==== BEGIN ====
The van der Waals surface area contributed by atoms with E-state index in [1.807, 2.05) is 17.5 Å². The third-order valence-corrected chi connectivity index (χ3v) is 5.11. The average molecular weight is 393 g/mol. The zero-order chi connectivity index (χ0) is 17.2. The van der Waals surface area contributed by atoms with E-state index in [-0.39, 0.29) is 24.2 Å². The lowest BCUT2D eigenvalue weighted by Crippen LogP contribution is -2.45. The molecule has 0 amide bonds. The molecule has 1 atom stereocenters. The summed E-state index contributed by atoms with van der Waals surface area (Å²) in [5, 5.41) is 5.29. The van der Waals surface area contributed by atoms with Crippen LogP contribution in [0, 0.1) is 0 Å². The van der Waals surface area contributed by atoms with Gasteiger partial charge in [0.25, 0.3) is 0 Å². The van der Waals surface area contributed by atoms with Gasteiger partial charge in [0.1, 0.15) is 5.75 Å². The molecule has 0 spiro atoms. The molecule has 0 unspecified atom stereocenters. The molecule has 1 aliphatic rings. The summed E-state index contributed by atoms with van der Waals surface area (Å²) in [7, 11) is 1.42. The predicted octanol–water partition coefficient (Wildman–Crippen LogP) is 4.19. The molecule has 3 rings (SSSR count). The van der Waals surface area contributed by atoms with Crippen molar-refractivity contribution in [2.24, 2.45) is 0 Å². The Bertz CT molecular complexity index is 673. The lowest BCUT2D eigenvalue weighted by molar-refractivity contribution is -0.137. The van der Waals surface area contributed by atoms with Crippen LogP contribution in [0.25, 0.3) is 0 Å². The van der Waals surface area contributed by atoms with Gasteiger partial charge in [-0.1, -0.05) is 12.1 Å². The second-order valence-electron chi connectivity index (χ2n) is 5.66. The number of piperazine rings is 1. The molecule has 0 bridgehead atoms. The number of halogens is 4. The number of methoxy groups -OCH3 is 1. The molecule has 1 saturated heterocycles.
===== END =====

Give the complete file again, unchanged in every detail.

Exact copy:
The van der Waals surface area contributed by atoms with E-state index in [1.807, 2.05) is 17.5 Å². The third-order valence-corrected chi connectivity index (χ3v) is 5.11. The average molecular weight is 393 g/mol. The zero-order chi connectivity index (χ0) is 17.2. The van der Waals surface area contributed by atoms with E-state index in [-0.39, 0.29) is 24.2 Å². The lowest BCUT2D eigenvalue weighted by Crippen LogP contribution is -2.45. The molecule has 0 amide bonds. The molecule has 1 atom stereocenters. The summed E-state index contributed by atoms with van der Waals surface area (Å²) in [5, 5.41) is 5.29. The van der Waals surface area contributed by atoms with Crippen LogP contribution in [0, 0.1) is 0 Å². The van der Waals surface area contributed by atoms with Gasteiger partial charge in [0.25, 0.3) is 0 Å². The van der Waals surface area contributed by atoms with Gasteiger partial charge in [0.1, 0.15) is 5.75 Å². The molecule has 0 spiro atoms. The molecule has 0 unspecified atom stereocenters. The molecule has 1 aliphatic rings. The summed E-state index contributed by atoms with van der Waals surface area (Å²) in [7, 11) is 1.42. The predicted octanol–water partition coefficient (Wildman–Crippen LogP) is 4.19. The molecule has 3 rings (SSSR count). The van der Waals surface area contributed by atoms with Crippen molar-refractivity contribution in [2.24, 2.45) is 0 Å². The Bertz CT molecular complexity index is 673. The lowest BCUT2D eigenvalue weighted by molar-refractivity contribution is -0.137. The van der Waals surface area contributed by atoms with Crippen LogP contribution in [0.25, 0.3) is 0 Å². The van der Waals surface area contributed by atoms with Gasteiger partial charge in [-0.1, -0.05) is 12.1 Å². The second-order valence-electron chi connectivity index (χ2n) is 5.66. The number of piperazine rings is 1. The molecule has 0 bridgehead atoms. The number of halogens is 4. The number of methoxy groups -OCH3 is 1. The molecule has 1 saturated heterocycles.